Of the nine oseltamivir-resistant H275Y mutant isolates detected in the NA enzyme inhibition assay, five were from Australia and four were from Singapore (Table 1). Pyrosequencing analysis of clinical specimens that could not be cultured (n=342) detected a further seven Australian viruses with the H275Y mutation (Table 1). Apart from these seven strains, an additional five Australian clinical specimens were found to contain the H275Y mutation, but analysis revealed the presence of the mutant virus at a proportion lower than 50% (ranging from 5% to 34 %) and therefore these samples were not included in the count of oseltamivir-resistant strains. In comparison, the seven Australian clinical specimens that were classified as oseltamivir-resistant contained the H275Y mutant at a proportion of 89% to 100% of the viral population.

By combining the data from the functional NA inhibition assay and the pyrosequencing assays, the overall frequency of oseltamivir-resistance in the Australian influenza A(H1N1)2009 viruses submitted to the WHO CC was 1.3% (12/961), while the frequency was slightly higher in the Singaporean influenza A(H1N1)2009 viruses (4/128; 3.1%) (Table 1). As oseltamivir-resistant viruses were not detected among samples from any other countries, the overall frequency of oseltamivir-resistance in influenza A(H1N1)2009 viruses detected in the Asia-Pacific region was 1.1% (16/1,488) (Table 1).

Table 1. Frequency of oseltamivir-resistant influenza A(H1N1)2009 viruses from different countries, Asia-Pacific region, 17 March 2009 to 17 March 2010 (n=1,488)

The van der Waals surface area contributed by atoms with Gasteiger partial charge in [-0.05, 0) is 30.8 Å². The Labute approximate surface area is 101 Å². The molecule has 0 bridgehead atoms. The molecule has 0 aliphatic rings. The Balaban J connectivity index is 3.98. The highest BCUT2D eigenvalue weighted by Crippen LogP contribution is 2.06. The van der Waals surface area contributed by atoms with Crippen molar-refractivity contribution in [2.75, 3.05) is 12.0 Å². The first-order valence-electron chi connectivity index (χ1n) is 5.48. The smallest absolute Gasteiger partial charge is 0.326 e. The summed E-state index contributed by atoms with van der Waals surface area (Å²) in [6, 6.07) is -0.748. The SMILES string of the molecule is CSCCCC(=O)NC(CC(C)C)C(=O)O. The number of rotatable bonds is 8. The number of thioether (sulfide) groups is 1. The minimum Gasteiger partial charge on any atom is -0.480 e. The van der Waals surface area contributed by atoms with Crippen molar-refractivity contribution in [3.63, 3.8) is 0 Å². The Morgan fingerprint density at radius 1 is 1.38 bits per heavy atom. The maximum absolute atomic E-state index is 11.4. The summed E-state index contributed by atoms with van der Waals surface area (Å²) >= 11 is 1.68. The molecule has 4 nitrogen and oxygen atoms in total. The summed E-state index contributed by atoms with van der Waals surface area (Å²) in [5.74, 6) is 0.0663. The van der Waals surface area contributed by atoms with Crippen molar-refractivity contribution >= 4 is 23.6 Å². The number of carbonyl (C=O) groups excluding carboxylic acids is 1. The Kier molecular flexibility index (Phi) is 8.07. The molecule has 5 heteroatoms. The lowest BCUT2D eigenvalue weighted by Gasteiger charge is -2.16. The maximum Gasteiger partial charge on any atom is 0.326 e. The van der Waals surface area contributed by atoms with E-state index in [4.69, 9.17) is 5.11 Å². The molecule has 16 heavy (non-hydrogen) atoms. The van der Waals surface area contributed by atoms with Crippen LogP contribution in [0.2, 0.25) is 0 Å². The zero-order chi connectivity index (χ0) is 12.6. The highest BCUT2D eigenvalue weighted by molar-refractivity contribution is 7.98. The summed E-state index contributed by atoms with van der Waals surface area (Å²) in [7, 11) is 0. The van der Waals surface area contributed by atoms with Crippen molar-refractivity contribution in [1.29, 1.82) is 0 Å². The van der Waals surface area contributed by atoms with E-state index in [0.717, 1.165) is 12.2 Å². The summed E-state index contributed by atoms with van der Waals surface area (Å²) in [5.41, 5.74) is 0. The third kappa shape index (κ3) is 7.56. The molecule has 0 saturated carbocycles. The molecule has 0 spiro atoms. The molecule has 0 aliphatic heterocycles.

Table 2. Patient and virological details for oseltamivir-resistant H275Y mutant influenza A(H1N1)2009 viruses, Asia-Pacific region, 17 March 2009 to 17 March 2010 (n=16)

Of the 16 cases in whom oseltamivir resistance was detected, nine patients were considered immunocompromised and were receiving oseltamivir treatment at the time the specimens yielding resistant virus were collected. These patients were ill during the southern hemisphere winter period in the early months of the first pandemic wave and some of them were shedding virus for over three weeks whilst receiving multiple courses of single and double-dose oseltamivir treatment (Table 2). Eight of these patients were undergoing chemotherapy for cancer, including treatment for multiple myeloma (Table 2, Patient 2), prolymphocytic leukaemia (Table 2, Patient 4) and aplastic anaemia (Table 2, Patient 5), as reported in detail previously [20]. One immunosuppressed patient had undergone a renal transplant seven weeks prior to their influenza infection (Table 2, Patient 8). Following infection with an oseltamivir-sensitive influenza A(H1N1)2009 virus, Patient 8 shed both oseltamivir-sensitive and -resistant viruses over a period of nine weeks whilst undergoing 36 days of single- or double-dose oseltamivir treatment together with shorter periods of nebulised and intravenous zanamivir treatment (a full case study on this patient has been reported previously [21]).